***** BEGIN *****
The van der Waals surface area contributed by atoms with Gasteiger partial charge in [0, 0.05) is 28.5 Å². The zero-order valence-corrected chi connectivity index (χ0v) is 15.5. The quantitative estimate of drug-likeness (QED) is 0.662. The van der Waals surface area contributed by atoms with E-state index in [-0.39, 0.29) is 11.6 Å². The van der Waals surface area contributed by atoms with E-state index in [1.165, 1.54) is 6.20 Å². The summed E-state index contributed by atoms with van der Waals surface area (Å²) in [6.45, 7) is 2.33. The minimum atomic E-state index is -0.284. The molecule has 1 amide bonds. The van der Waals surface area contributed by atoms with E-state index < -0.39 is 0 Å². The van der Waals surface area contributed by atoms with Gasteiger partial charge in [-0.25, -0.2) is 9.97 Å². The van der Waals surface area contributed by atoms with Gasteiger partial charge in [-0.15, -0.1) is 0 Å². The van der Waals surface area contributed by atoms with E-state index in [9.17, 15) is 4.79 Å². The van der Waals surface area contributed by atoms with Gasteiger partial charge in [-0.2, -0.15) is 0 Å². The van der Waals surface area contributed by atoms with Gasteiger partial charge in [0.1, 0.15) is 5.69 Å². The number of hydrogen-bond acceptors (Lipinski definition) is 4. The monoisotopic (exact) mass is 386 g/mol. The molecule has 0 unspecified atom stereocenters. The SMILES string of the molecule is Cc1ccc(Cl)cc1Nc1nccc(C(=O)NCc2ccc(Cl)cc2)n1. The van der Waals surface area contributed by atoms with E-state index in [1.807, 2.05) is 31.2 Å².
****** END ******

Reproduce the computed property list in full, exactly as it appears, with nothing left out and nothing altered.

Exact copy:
The van der Waals surface area contributed by atoms with Gasteiger partial charge in [0, 0.05) is 28.5 Å². The zero-order valence-corrected chi connectivity index (χ0v) is 15.5. The quantitative estimate of drug-likeness (QED) is 0.662. The van der Waals surface area contributed by atoms with E-state index in [-0.39, 0.29) is 11.6 Å². The van der Waals surface area contributed by atoms with E-state index in [1.165, 1.54) is 6.20 Å². The summed E-state index contributed by atoms with van der Waals surface area (Å²) in [6.45, 7) is 2.33. The minimum atomic E-state index is -0.284. The molecule has 1 amide bonds. The van der Waals surface area contributed by atoms with E-state index < -0.39 is 0 Å². The van der Waals surface area contributed by atoms with Gasteiger partial charge in [-0.25, -0.2) is 9.97 Å². The van der Waals surface area contributed by atoms with Gasteiger partial charge in [-0.15, -0.1) is 0 Å². The van der Waals surface area contributed by atoms with E-state index in [9.17, 15) is 4.79 Å². The van der Waals surface area contributed by atoms with Gasteiger partial charge in [-0.2, -0.15) is 0 Å². The van der Waals surface area contributed by atoms with Gasteiger partial charge in [0.1, 0.15) is 5.69 Å². The number of hydrogen-bond acceptors (Lipinski definition) is 4. The monoisotopic (exact) mass is 386 g/mol. The molecule has 0 unspecified atom stereocenters. The SMILES string of the molecule is Cc1ccc(Cl)cc1Nc1nccc(C(=O)NCc2ccc(Cl)cc2)n1. The van der Waals surface area contributed by atoms with E-state index in [1.807, 2.05) is 31.2 Å².